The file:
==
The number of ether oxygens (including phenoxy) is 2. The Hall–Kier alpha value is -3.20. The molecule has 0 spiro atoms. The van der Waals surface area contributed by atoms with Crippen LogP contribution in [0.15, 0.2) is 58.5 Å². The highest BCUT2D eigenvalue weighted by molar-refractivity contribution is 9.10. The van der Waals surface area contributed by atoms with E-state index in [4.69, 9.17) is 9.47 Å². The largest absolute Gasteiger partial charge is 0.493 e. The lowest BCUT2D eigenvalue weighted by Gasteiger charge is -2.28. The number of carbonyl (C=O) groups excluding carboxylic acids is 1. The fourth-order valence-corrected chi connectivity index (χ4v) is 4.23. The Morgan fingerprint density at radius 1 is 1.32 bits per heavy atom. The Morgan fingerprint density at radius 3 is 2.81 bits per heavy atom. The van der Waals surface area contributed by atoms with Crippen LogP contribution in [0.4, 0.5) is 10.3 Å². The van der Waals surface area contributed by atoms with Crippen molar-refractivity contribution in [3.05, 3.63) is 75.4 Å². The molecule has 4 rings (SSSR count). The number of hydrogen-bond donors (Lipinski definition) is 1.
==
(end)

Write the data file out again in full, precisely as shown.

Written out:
The number of ether oxygens (including phenoxy) is 2. The Hall–Kier alpha value is -3.20. The molecule has 0 spiro atoms. The van der Waals surface area contributed by atoms with Crippen LogP contribution in [0.15, 0.2) is 58.5 Å². The highest BCUT2D eigenvalue weighted by molar-refractivity contribution is 9.10. The van der Waals surface area contributed by atoms with E-state index in [4.69, 9.17) is 9.47 Å². The largest absolute Gasteiger partial charge is 0.493 e. The lowest BCUT2D eigenvalue weighted by Gasteiger charge is -2.28. The number of carbonyl (C=O) groups excluding carboxylic acids is 1. The fourth-order valence-corrected chi connectivity index (χ4v) is 4.23. The Morgan fingerprint density at radius 1 is 1.32 bits per heavy atom. The Morgan fingerprint density at radius 3 is 2.81 bits per heavy atom. The van der Waals surface area contributed by atoms with Crippen LogP contribution in [0.4, 0.5) is 10.3 Å². The van der Waals surface area contributed by atoms with Crippen molar-refractivity contribution in [3.05, 3.63) is 75.4 Å². The molecule has 4 rings (SSSR count). The number of hydrogen-bond donors (Lipinski definition) is 1.